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Wednesday, December 6, 2000


Judge denies
Cyanotech patent
claim against rival

Aquasearch claims a victory
but its Kona neighbor sets its
sights on a September jury trial


By Russ Lynch
Star-Bulletin

Aquasearch Inc. claimed a victory today in a trade-secrets battle with its rival in the Kona microalgae business, but Cyanotech Corp. countered that the fight is not over.

The two companies issued contradictory statements describing what happened in U.S. Judge Alan C. Kay's courtroom Monday. Aquasearch said its patent for the closed-system cultivation of microalgae was affirmed when Kay refused to grant a motion from Cyanotech seeking a ruling in its favor.

Aquasearch said it was the third time Kay ruled that the patented process belongs to Aquasearch and his denial of the Cyanotech motion affirmed his ruling a year ago that Cyanotech had infringed the Aquasearch patent, misappropriated trade secrets, and violated a 1994 agreement between the two companies.

"The court's ruling once again confirms the proprietary and valuable nature" of the patent, said Mark Huntley, Aquasearch chief executive officer.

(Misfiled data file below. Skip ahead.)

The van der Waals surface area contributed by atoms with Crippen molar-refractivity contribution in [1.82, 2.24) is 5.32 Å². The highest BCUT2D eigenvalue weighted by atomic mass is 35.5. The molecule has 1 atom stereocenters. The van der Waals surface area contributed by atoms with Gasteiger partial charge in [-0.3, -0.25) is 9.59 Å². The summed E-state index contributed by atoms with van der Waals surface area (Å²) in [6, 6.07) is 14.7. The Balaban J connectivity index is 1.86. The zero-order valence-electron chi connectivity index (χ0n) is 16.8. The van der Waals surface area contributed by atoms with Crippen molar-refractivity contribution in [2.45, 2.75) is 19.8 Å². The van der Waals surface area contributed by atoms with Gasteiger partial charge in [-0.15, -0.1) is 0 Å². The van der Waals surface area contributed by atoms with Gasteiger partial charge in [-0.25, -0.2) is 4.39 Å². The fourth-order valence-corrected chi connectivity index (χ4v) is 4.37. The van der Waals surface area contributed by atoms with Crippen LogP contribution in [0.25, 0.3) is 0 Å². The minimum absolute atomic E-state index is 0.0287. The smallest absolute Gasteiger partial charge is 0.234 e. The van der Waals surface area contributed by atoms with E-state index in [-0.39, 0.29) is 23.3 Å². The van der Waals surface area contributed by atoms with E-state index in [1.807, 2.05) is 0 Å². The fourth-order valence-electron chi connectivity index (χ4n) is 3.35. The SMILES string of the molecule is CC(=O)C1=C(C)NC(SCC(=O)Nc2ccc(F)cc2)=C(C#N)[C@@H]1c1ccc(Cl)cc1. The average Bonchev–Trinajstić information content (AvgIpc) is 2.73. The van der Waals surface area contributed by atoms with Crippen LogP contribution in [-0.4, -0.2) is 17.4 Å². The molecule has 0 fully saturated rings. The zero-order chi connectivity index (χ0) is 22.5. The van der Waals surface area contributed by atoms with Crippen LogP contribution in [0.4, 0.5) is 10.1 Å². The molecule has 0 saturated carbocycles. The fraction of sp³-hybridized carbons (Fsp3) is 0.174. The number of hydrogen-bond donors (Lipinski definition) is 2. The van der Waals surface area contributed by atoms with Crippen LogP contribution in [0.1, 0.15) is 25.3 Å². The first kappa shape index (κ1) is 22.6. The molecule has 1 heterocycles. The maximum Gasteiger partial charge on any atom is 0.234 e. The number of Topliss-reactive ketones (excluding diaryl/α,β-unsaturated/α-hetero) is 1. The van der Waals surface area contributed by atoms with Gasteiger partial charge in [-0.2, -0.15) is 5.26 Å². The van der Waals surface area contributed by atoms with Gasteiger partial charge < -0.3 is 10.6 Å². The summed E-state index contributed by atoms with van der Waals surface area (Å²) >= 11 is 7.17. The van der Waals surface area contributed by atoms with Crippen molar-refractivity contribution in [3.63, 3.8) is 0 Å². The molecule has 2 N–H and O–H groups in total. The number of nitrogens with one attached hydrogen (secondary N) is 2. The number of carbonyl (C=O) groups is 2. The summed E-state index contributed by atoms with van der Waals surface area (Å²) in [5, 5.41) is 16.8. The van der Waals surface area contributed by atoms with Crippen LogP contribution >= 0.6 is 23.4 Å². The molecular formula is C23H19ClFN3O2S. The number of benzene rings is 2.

In its own statement, however, Cyanotech said nothing will be decided until the case goes to a jury trial, currently set for September. "This action does not constitute a reconfirmation of the validity of the Aquasearch patent," said Gerald R. Cysewski, chairman, president and CEO of Cyanotech.

"Judge Kay ruled that there were questions of fact to be decided and, for that reason, denied our motion," Cysewski said. "We and our legal counsel are preparing for the next step in this litigation, which is the trial next year."

At issue is the use of methods to grow the microalgae that in turn are used to create high-value products for the nutrient and pharmaceuticals markets.

In the early 1990s, the companies worked together to develop new processes but later went their separate ways.

In December 1999, Kay granted a summary judgment in Aquasearch's favor. In January, Cyanotech filed a motion asking Kay to reconsider. In March, Kay denied that motion. Cyanotech filed again in late August, claiming that the patent should be invalidated because it covers a system like those that had already been developed.

On Monday, Kay denied Cyanotech's motion for a quick judgment.

Aquasearch's over-the-counter stock gained 2 cents today to close at 40 cents while Cyanotech's shares rose 6 cents to $1.06 on the Nasdaq.



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